KANSAS CITY, Mo. — Thomas Gafford’s value as the Chiefs’ long snapper was never more evident than during the opening week of the NFL season.
When Oakland’s Jon Condo left the game with a concussion Monday night, his replacement snapped two ground balls to punter Shane Lechler and the Chargers blocked a punt on another snap, all crucial plays in San Diego’s 22-14 win.
And Washington deep snapper Nick Sundberg suffered a broken left arm on a blocked punt at New Orleans. He finished the game but was later placed on injured reserve, and Washington signed veteran Justin Snow, who had spent the previous 12 years with Indianapolis.
Gafford, watching the Oakland game on television, winced with each bad snap.
“It was sad to see,” Gafford said. “Long snappers are kind of a fraternity. I want Jon Condo to do well … it was a cool deal that (Sundberg) was able to finish the game. It says a lot about him and how tough he is.
“Snappers get dinged up during the course of the year, and you have to learn to play through it.”
Since signing with the Chiefs in the middle of the 2008 season, Gafford hasn’t missed a snap, nor has he botched a snap in 58 games. He may be among the most anonymous pro athletes in Kansas City, but his ability to snap a ball accurately 15 yards to punter Dustin Colquitt in .75 seconds — and even faster for Ryan Succop’s extra points and field goals — makes him unique.
“It’s one of those things that you can either do it or you can’t,” said Gafford, a 6-foot-2, 235 pounder from the University of Houston. “It kind of came natural to me. When I was a freshman in high school, the varsity team said, ‘We need a long snapper; can anybody do it?’ and I said, ‘Yeah I can.’
“I just wanted to play football. So I picked up a ball, threw it back through my legs, and it came out good.… It came natural.”
Gafford, who also was a quarterback and receiver during high school in Friendswood, Texas, played 47 games as the long snapper at Houston. After graduation, he attended camps with Green Bay, Seattle and Chicago before finding a home with the Chiefs.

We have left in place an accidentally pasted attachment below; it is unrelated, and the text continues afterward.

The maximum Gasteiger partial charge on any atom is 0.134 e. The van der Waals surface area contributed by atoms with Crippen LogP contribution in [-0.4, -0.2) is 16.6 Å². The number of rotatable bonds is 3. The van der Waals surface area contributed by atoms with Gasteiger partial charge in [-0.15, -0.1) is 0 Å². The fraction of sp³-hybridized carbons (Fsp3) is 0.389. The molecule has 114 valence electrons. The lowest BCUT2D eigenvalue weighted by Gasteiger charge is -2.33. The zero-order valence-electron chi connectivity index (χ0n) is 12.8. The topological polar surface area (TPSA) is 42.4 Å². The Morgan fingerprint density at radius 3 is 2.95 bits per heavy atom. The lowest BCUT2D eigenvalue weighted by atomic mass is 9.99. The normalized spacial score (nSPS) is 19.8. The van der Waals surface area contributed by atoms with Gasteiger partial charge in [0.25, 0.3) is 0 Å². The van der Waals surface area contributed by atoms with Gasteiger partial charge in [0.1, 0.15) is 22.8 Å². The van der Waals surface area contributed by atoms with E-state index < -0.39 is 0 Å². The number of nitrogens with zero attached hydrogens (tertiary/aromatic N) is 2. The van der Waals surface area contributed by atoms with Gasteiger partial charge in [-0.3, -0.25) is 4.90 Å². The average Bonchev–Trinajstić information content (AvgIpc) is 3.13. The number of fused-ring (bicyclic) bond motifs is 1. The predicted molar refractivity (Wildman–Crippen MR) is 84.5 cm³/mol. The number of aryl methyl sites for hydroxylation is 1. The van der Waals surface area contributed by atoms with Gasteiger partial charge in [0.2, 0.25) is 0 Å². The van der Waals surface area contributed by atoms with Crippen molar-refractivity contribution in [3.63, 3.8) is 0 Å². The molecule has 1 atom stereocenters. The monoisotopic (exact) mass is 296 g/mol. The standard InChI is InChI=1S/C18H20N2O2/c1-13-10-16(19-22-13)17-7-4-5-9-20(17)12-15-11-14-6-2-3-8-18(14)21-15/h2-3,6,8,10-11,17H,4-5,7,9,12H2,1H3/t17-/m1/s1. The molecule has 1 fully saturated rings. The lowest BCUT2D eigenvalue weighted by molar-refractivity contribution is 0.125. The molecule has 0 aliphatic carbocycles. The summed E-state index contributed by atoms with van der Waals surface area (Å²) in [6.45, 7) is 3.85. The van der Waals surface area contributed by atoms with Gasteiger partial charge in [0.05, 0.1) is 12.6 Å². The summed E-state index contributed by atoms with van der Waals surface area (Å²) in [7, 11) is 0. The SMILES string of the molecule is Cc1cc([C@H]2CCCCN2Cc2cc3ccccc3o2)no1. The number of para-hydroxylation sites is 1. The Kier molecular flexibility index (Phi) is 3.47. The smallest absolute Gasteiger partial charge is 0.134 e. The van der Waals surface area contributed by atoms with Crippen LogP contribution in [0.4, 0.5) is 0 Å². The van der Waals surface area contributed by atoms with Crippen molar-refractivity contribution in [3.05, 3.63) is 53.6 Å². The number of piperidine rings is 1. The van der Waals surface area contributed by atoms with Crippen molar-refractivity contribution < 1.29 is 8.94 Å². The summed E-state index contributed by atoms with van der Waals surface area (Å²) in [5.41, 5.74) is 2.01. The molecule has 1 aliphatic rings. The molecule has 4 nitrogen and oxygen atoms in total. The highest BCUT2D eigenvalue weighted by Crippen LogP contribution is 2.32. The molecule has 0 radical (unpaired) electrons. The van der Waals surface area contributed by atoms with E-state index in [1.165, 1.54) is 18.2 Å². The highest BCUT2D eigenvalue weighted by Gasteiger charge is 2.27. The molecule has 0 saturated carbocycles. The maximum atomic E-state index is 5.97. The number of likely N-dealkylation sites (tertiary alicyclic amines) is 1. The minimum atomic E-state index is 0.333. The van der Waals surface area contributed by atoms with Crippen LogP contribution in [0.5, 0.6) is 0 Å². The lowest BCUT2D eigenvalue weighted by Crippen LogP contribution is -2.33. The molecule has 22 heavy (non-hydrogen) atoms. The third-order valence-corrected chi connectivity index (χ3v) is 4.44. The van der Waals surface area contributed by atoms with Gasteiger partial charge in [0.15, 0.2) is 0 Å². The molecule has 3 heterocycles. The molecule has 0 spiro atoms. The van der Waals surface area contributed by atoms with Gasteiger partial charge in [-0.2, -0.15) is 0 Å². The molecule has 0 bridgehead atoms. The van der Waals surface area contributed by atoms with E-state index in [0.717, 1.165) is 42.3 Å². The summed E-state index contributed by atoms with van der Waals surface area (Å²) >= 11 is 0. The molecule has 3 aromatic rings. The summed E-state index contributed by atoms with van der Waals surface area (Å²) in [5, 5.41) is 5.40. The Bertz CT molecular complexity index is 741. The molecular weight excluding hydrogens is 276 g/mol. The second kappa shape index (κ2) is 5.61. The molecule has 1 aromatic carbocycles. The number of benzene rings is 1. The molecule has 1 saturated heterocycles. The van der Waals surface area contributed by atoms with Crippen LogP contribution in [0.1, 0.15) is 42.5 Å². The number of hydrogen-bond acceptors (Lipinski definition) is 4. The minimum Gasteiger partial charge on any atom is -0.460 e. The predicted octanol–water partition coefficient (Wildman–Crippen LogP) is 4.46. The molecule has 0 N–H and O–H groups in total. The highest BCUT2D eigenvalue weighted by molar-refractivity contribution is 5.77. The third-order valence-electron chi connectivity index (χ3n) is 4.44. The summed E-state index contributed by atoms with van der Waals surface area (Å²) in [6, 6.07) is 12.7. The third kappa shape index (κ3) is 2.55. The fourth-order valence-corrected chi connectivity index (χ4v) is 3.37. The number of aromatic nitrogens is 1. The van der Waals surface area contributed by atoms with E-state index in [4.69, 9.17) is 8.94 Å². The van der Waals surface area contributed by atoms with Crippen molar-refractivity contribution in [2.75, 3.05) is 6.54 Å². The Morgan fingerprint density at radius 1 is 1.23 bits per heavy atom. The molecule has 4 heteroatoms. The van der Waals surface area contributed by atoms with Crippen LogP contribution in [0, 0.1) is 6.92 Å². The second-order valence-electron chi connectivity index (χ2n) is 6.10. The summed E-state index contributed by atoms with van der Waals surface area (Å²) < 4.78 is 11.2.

“It’s not hard to me,” Gafford said of snapping. “I tell people, it’s what you make it. If you think it’s hard, it’s hard. If you don’t, it’s not. The snaps are two different plays. The 15-yard snap, you’re trying to fire it back there, whereas the field goal snaps, you’re not trying to break Dustin’s hands with the ball. It’s all about touch and feel, and having Ryan be comfortable.”
But his job isn’t over after the snap. He’s got to block, and on punts, he has to chase down return men.
“One of the things he does the best is he protects really well,” Colquitt said. “He’s not one of those guys where they’re going to try and do stunts on the snap (up the middle) … because that’s not happening with Thomas. He’s a great cover guy …
“There’s no instance where he has put us in a bind with a snap. I can do my job, and Succop can do what he does, knowing we have Thomas in the game.”
In the event Gafford, 29, were to be injured, the Chiefs have linebackers Andy Studebaker and Cory Greenwood as backups. They usually work on snaps after practice and even get a few with the punt unit on Thursdays.
“Hopefully, we never get in that situation, but we’ll be ready if we do,” said Studebaker, who learned how to deep-snap while trying to make the Philadelphia Eagles’ roster as a rookie in 2008. “It takes practice, it takes repetition, and once you do that, you’ve got to learn how to block, too. It’s not just throwing a ball backward.”
Greenwood, who’s a special-teams contributor like Studebaker, has an appreciation for Gafford’s skills.
“It’s an art,” Greenwood said. “So if you’re really good at it, there are not that many people who can do it. You’ve got to snap it and then block a guy who is not even a foot away from you …”
Gafford is following in the tradition of former Chiefs deep snapper Kendall Gammon, who spent the final seven seasons of his 15-year NFL career in Kansas City and went to one Pro Bowl.
“Kendall Gammon is one of the guys I like to emulate,” Gafford said. “I want to have a career like his, for sure. He was such a legend here. At the end of my career, I would love for someone to say, ‘Wow, we’ve had two awesome longtime long snappers here.’ ”